Meanwhile, the Bailey and Pillard study is widely considered to be scientifically inconclusive. Fr. Ignatius writes in his online essay The Church and Persons Afflicted with Homosexual Tendencies:
[I]f genetic information is determinative, why aren't identical twin brothers always homosexual? Bailey acknowledges that "there must be something in the environment to yield the discordant twins," but that answer could just as easily be used the other way. Maybe [there is no gay gene at all and] it's "something in the environment" that yields the homosexual twin. A genetic predisposition is clearly not determinative since even identical twins, possessing the same genetic material, do not always have the same orientation. More so, "in order for such a study to be at all meaningful," states biologist Anne Fausto-Stirling of Brown University, "you'd have to look at twins raised apart. It's such badly interpreted genetics" (pp. 6-7).
Personally, I should not at all be surprised to find there is a genetic factor involved in many or even most cases of same-sex attraction. After all, scientists have been finding genetic factors in all kinds of human proclivities for decades now (including tendencies to enjoy reading books and to be afraid of roller coaster rides ... I am pretty sure I have both of those genes myself!).
But three important things to bear in mind here.
First, the fact that one inherits a degree of inclination toward a certain attitude or behavior does not mean that this inclination is solely genetic in origin. There may be other factors at work that affect one's inclinations as much, or even more, than genes: for instance, one's upbringing, and the effect of choices one has made throughout life. There is a general consensus emerging now among scientists that a homosexual orientation usually has multiple causes.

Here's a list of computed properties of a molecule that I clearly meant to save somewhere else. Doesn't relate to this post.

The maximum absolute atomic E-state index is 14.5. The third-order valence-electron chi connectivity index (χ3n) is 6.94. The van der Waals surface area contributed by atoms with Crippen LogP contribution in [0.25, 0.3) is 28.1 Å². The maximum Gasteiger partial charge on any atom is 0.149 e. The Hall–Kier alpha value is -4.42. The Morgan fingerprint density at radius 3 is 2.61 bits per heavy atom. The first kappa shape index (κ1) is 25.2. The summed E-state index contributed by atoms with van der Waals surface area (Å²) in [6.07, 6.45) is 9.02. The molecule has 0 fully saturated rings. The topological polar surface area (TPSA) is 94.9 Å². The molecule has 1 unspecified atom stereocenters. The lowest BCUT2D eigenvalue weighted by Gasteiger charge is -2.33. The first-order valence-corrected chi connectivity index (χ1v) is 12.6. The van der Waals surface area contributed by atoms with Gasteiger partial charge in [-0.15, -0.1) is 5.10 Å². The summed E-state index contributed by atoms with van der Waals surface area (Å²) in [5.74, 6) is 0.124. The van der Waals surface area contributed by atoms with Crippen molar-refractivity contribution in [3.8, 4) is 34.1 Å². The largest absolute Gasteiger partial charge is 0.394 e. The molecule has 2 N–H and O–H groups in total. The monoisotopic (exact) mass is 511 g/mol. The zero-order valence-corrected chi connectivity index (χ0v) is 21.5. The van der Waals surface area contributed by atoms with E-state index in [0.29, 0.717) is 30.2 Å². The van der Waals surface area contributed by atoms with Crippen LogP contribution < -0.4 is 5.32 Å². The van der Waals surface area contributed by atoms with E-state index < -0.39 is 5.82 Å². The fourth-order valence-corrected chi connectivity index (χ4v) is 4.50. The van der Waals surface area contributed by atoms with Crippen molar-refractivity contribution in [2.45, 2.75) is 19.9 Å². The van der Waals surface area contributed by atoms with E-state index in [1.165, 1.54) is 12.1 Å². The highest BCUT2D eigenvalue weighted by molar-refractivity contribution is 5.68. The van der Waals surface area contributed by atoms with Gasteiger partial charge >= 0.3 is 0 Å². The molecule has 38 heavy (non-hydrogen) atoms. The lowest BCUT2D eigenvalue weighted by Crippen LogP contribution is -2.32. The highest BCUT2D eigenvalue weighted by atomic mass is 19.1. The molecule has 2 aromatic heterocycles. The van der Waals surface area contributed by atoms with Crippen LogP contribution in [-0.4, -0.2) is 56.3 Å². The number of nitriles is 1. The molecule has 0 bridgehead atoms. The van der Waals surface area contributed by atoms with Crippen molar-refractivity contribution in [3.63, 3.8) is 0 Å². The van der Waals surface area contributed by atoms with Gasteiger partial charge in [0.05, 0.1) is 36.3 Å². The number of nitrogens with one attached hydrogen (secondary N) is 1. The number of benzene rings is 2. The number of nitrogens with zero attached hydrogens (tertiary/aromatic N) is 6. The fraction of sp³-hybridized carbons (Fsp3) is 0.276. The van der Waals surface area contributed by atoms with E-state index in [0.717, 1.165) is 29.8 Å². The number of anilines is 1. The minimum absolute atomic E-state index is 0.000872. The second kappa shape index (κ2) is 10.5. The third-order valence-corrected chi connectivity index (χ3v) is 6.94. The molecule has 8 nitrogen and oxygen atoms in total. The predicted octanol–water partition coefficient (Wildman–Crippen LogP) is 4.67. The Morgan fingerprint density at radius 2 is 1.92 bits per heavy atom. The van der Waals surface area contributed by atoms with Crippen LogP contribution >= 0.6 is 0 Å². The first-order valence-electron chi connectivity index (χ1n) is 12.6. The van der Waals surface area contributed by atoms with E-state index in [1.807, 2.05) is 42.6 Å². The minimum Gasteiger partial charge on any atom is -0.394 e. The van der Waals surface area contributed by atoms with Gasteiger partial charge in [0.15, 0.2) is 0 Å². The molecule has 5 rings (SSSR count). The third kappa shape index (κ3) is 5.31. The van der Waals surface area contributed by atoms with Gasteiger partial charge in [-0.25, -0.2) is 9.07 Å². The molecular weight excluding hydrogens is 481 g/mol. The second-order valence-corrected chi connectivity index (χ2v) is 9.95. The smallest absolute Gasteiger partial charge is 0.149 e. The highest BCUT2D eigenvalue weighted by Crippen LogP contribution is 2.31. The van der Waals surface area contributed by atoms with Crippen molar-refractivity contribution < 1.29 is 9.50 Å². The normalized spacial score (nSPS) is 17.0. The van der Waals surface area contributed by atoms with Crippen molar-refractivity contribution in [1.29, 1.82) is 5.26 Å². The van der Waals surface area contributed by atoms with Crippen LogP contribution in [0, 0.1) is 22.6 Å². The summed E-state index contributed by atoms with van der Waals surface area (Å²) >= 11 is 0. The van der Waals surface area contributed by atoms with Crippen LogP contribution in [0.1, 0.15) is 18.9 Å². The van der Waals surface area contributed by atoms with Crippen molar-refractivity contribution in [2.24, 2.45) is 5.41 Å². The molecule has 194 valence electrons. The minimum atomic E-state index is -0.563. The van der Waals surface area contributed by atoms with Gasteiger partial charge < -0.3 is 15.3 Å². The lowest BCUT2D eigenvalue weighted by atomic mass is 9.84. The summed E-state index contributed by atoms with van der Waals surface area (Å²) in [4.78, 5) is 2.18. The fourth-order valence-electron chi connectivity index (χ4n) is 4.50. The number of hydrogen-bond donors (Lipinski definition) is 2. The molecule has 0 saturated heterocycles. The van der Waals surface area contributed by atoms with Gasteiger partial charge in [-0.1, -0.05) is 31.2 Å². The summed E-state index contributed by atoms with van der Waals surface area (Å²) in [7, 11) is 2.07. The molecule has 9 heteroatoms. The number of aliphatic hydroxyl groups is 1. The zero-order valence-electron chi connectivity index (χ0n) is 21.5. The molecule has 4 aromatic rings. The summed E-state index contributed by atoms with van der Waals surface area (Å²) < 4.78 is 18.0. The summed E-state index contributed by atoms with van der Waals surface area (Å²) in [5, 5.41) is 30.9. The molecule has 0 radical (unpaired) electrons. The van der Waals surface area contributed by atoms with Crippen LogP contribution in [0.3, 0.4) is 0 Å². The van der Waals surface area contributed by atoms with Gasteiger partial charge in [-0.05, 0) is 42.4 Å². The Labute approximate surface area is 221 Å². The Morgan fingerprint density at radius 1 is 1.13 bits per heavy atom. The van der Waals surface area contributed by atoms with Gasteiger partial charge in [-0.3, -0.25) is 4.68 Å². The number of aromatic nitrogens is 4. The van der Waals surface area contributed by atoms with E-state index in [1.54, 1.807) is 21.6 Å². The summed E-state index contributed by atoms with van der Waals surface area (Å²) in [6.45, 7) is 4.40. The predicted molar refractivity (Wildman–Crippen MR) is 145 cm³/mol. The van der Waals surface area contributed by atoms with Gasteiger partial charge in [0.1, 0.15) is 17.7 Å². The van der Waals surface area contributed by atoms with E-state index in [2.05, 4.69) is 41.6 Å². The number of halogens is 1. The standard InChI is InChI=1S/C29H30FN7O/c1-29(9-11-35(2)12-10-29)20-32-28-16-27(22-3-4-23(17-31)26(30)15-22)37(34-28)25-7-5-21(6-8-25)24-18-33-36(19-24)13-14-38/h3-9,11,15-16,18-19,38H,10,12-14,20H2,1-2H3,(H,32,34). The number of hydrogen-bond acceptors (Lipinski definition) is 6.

Second, even if one of the factors involved in causing same-sex attraction is genetic, this does not at all imply that one is compelled to engage in homosexual behavior. As Catholic author Melinda Selmys writes:
The fact that something is genetic does not mean that it cannot be overcome. ... Morality is not an instruction manual on how to follow your inborn impulses. It is a call to overcome the artifacts of fallen nature within oneself, to become better than an animal, to become a complete, self-possessed human being (Sexual Authenticity, p. 67).
Most importantly, even if same-sex attraction is rooted in part in the human genetic code, this does not necessarily mean it is "wholesome" or "natural." There are all kinds of traits that human beings inherit from their parents that are far from "natural" because they do not lead to human flourishing and fulfilment: for example, tendencies toward melancholy, irascibility, alcoholism, sickle cell anemia, type 1 diabetes, and congenital blindness. Selwyn again points to the faulty logic at work here: